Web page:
United States District Court, S.D. Illinois
KENNETH V. THOMAS, Petitioner,
UNITED STATES OF AMERICA, Respondent.
MEMORANDUM AND ORDER
J. ROSENSTENGEL UNITED STATES DISTRICT JUDGE.
matter comes before the Court on Petitioner Kenneth
Thomas's Motion to Vacate, Set Aside, or Correct Sentence
pursuant to 28 U.S.C. § 2255 (Doc. 1). For the reasons
set forth below, the motion is denied.
And Procedural Background
March 19, 2008, Kenneth Thomas was indicted along with seven
other individuals on one count of conspiracy to distribute
and possess with intent to distribute cocaine. United
States v. Kenneth Thomas, SDIL No. 3:08-cr-30055, Doc.
1. The indictment was subsequently superseded to modify the
conspiracy charge and to add a second charge. Specifically,
the superseding indictment charged Thomas with conspiracy to
distribute and possess with intent to distribute cocaine and
marijuana in violation of 21 U.S.C. §§ 841(a)(1),
841(b)(1)(A)(ii), and 846 (Count 1), and possession with
intent to distribute crack cocaine in violation of 21 U.S.C.
§§ 841(a)(1) and 841(b)(1)(B)(ii) (Count 2). (Doc.
a two day jury trial, at which he represented himself, Thomas
was convicted on both Counts 1 and 2. SDIL Case No.
3:08-cr-30055, Docs. 207-209. A presentence investigation
report (“PSR”) was prepared prior to sentencing.
According to the PSR, Thomas's relevant conduct was based
on 228.7 grams of cocaine base and 39.5 kilograms of powder
cocaine. Id. at Doc. 255. Those figures converted to
12, 474 kilograms of marijuana equivalents, which resulted in
a base offense level of 34. Id. The PSR further
indicated that a two-level enhancement for obstruction of
justice was applicable because Thomas provided misleading
information to the Court when he filed a letter that alleged
the Government's agent planted evidence against him.
Id. Thus, Thomas's total adjusted offense level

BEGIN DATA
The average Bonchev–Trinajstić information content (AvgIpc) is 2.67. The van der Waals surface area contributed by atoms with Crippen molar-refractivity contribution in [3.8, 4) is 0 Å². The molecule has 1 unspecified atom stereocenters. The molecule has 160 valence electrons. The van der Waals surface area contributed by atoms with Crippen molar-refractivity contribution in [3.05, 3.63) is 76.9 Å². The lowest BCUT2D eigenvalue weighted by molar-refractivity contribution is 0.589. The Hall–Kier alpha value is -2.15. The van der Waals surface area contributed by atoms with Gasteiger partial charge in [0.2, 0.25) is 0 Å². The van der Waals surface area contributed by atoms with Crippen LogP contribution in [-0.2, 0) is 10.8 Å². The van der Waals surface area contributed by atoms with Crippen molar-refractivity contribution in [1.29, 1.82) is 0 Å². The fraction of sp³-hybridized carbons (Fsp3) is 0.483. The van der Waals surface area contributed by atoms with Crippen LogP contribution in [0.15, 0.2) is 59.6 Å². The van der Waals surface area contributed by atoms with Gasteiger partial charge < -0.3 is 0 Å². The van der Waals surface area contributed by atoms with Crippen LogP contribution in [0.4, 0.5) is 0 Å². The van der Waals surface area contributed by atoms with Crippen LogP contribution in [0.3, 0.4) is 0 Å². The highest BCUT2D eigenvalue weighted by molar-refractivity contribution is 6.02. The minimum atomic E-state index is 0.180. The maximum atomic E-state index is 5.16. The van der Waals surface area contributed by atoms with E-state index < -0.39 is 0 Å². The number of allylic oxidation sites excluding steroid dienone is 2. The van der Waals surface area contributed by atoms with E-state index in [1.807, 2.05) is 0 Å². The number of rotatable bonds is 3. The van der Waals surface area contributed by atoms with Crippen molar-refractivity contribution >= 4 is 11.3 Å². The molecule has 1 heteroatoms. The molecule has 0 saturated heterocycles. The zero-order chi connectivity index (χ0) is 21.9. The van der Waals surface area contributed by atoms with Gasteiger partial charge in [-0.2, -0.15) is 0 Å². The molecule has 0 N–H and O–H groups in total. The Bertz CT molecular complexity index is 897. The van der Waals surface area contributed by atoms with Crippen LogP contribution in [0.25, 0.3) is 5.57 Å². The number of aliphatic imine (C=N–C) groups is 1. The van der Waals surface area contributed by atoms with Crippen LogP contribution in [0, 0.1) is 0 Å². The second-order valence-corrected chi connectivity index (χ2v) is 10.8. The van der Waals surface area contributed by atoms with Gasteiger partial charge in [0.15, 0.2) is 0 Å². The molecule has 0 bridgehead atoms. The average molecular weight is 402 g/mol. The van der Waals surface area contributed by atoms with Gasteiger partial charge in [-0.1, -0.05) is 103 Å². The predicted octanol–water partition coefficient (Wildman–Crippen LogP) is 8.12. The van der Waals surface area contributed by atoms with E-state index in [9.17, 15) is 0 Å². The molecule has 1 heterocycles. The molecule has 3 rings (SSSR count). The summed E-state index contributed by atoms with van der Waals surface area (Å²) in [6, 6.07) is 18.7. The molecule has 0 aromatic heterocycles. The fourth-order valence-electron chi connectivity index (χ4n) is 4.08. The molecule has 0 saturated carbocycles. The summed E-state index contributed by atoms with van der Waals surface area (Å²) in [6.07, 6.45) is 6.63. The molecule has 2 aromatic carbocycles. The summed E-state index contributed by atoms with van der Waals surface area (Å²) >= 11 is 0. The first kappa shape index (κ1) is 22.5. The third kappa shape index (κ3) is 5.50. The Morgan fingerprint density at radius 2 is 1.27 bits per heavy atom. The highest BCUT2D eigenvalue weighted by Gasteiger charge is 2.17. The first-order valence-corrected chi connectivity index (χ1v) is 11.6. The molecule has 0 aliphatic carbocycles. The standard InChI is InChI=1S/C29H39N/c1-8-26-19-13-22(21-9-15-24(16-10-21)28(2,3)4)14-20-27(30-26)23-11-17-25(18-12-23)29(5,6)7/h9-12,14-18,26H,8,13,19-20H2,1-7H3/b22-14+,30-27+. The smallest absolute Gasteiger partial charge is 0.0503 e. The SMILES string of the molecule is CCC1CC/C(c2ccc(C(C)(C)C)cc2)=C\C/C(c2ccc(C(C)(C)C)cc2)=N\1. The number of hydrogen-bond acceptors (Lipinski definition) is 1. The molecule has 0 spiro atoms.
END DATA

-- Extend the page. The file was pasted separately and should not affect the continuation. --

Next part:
was 36. Id. The PSR further concluded that Thomas
had a criminal history category of IV. Id. Based on
a total offense level of 36 and a criminal history category
of IV, the guideline range for imprisonment was 262 to 327
Judge G. Patrick Murphy adopted the PSR without change and
sentenced Thomas within the guideline range to a total term
of imprisonment of 300 months. Id. at Docs. 275,
277, 278. (Thomas's sentence was reduced in
February 2015 to 240 months based on Amendment 782 to the
United States Sentencing Guidelines. Id. at Doc.
383.) On the same day he was sentenced, Thomas filed a notice
of appeal with the United States Court of Appeals for the
Seventh Circuit. SDIL No. 3:08-cr-30055, Doc. 311; United
States v. Thomas, 365 Fed.Appx. 22 (7th Cir. 2010).
Thomas was appointed an attorney on appeal, however, his
attorney filed an Anders brief seeking to withdraw
because he believed that the appeal was frivolous. SDIL No.
3:08-cr-30055, Doc. 311. Thomas opposed his attorney's
motion, but the Seventh Circuit granted the motion and
dismissed Thomas's appeal on February 12, 2010.
Id. The judgment of conviction became final ninety
days later, on May 13, 2010, because Thomas did not file a
petition for a writ of certiorari to the United States
six years later, on March 23, 2016, Thomas filed his pro
se Motion to Vacate, Set Aside, or Correct Sentence
pursuant to 28 U.S.C. § 2255 (Doc. 1). The Court reads
Thomas's motion as asserting the following arguments.
First, Thomas argues that the jury was improperly instructed
about the elements it had to find in order to convict him of
the conspiracy charge (Count 1) and the distribution charge
(Count 2). He claims that the jury should have been
instructed that it had to find, beyond a reasonable doubt,
that he knew the particular substance and quantity involved
in his offenses. Thomas also claims that he received
ineffective assistance from his appellate counsel with
respect to this issue because he attempted to preserve the
issue for direct appeal and asked his appellate attorney to
present argument on the issue, but his attorney instead
sought to withdraw from the appeal. Thomas further claims
that the United States Supreme Court's 2015 decision in
McFadden v. United States, 135 S.Ct. 2298 (2015),
affirmatively establishes that his jury was improperly
instructed because, according to Thomas, McFadden
held that knowledge of the drug type and quantity are
elements of his crimes (Doc. 1-1).
Thomas argues that the trial judge's findings regarding
the amount of drugs attributable to him violated “his
right to be sentenced in conformity with due process of
law” (Doc. 1-1). Thomas appears to contend that any
fact that increases the guideline sentencing range must be
found by a jury (see Doc. 1-1). Thomas also alleges
that the trial judge's findings were “vague and
indeterminate” and became further convoluted when the
Court of Appeals “conflated the various substances
haphazardly” (Doc. 1-1). Thomas once again claims that
he received ineffective assistance from his appellate counsel
with respect to this issue because he told his appellate
attorney about “the confusion regarding the nature of
the substances and the quantities assigned to each, ”
but his attorney did not pursue the issue and instead sought
to withdraw from the appeal (Doc. 1-1).
U.S.C. § 2255 requires a court to vacate, set aside, or